Intensive farming methods affect birds and plants in Europe

Intensive farming methods have simplified landscapes across Europe, leading to a loss of biodiversity. A recent study has investigated the effects of intensive farming on plants, beetles and birds in Western European regions and found that plants and birds are particularly affected.

In recent decades, changes in agricultural practices have transformed the structure of landscapes across Europe, particularly in the West. Intensification of agriculture has simplified a previously complex landscape, which has been accompanied by a loss of biodiversity in European farmlands. Agricultural intensification (AI) affects biodiversity at all levels of the landscape, from field and farm levels, through to the regional scale.

In this study, the diversity of plants, ground beetles (carabids) and breeding birds was measured at local and regional levels in cereal crop fields in eight European countries: Estonia, France, Germany, Ireland, Netherlands, Poland, Spain and Sweden. The total diversity of species at field, farm and regional scales was estimated from the average diversity within communities and from the average diversity between different communities at all three scales.

AI was estimated from fertiliser and pesticide inputs, tillage operations and mechanical weed control used by farmers in the study areas. Based on this information, AI was divided into low, medium and high levels in each region and the impact of AI on biodiversity in the landscape was assessed.

For all regions studied at all three scales (field, farm and regional), AI was linked to reduced diversity of plants and birds, but not ground beetles. This suggests the impact of AI on biodiversity is not uniform and some groups of species are more affected than others. In addition, how mobile the different groups of species are, plays an important role in the pattern of diversity found across the landscape.

• High levels of AI affected plants at all scales: plants are not mobile and the more simplified the landscape became (with associated loss of diverse habitats), the greater the loss of plant diversity.
• High levels of AI especially affected birds at the farm and region scale. However, with low levels of AI, the diversity of birds was increased. Less intensive agricultural management of fields (e.g. less weed control), maintaining a diversity of field margins (such as hedgerows and woodland) and providing semi-natural habitats in arable landscapes are all important for bird diversity.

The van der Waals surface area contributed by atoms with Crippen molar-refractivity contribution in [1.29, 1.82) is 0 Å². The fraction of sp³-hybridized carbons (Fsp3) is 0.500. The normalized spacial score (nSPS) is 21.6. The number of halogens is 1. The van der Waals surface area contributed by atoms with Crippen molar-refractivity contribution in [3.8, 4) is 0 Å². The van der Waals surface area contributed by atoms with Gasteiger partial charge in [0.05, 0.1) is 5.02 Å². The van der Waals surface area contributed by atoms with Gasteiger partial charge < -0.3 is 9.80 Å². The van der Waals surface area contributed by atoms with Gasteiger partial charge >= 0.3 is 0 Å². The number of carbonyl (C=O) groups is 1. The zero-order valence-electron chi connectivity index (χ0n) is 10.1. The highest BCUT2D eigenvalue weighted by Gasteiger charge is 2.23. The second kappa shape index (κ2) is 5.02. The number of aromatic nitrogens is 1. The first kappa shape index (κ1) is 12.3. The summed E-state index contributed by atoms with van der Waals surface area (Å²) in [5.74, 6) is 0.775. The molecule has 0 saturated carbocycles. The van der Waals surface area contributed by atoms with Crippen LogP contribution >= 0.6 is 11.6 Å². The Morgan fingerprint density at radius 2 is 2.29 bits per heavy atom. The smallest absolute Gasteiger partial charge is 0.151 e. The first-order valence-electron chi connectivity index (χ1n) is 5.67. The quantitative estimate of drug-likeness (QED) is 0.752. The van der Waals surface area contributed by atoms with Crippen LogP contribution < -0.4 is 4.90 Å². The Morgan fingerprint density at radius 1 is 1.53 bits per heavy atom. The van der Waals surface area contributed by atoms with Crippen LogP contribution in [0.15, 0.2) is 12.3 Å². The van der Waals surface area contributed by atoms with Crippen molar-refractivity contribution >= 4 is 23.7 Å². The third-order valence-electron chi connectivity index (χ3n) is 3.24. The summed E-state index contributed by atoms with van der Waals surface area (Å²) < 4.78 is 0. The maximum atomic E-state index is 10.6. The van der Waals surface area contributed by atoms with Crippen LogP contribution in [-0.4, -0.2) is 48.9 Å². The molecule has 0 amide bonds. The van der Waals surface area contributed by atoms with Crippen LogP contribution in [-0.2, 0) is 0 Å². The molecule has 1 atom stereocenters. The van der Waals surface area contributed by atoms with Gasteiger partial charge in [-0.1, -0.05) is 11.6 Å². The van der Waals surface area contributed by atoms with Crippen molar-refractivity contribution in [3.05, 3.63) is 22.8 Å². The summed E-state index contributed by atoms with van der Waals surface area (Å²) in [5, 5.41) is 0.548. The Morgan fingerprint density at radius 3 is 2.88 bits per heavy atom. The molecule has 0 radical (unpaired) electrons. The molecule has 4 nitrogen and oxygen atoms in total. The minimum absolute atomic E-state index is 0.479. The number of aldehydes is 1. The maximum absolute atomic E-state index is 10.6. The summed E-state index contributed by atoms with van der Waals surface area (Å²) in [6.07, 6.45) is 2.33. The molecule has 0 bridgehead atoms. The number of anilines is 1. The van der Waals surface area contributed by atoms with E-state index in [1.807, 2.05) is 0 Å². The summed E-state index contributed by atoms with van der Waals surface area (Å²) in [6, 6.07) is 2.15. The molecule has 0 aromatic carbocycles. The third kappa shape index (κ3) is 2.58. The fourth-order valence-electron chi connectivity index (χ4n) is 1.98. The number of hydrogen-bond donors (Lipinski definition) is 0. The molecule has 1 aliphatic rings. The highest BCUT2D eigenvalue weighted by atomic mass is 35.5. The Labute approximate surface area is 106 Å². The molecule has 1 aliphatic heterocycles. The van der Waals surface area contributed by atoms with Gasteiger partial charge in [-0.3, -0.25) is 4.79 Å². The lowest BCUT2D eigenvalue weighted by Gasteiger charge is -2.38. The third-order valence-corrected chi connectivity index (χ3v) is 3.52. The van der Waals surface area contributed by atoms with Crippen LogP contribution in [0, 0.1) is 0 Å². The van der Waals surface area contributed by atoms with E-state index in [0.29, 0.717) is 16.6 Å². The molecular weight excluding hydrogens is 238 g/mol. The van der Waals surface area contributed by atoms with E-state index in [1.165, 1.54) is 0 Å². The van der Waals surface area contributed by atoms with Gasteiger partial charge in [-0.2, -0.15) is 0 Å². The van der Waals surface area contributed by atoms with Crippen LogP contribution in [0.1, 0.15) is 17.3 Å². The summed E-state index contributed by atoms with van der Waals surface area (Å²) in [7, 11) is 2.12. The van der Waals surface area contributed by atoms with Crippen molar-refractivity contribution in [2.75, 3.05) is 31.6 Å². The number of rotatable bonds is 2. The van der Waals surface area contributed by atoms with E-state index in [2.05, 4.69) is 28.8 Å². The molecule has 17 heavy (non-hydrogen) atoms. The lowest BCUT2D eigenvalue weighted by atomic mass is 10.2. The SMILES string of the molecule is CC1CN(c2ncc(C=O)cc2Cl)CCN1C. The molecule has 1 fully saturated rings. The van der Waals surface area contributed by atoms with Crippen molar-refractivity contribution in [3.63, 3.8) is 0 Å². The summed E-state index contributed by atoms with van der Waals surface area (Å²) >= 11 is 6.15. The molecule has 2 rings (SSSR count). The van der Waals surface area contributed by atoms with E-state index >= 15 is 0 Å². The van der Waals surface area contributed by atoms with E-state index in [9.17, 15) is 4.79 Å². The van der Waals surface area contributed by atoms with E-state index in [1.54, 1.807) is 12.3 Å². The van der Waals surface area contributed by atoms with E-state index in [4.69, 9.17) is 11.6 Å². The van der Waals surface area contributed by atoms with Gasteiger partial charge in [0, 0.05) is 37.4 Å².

• Ground beetle diversity found within fields probably benefitted from having various types of field margins and near-by semi-natural areas, which would supply habitats for new recruits of beetles to the fields.

Although the level of intensive agriculture practised locally by farmers affected species diversity at the field scale, biodiversity (especially of birds and ground beetles) found among different communities at the farm scale was more important in terms of regional biodiversity. Therefore, different local farming practices significantly affect the pattern of the landscape structure and the biodiversity found in agricultural landscapes.

Understanding the detailed impacts of AI on different groups of species at field, farm and regional scales is important for the development of effective agri-environmental schemes. Resources can be targeted at areas where high levels of diversity occur and would be affected by a further simplification of the landscape structure through high intensity farming methods.

Source: Flohre, A., Fischer, C., Aavik, T. et al. (2011) Agricultural intensification and biodiversity partitioning in European landscapes comparing plants, carabids, and birds. Ecological Applications. 21: 1772-1781.

[Taken from Science for Environment Policy]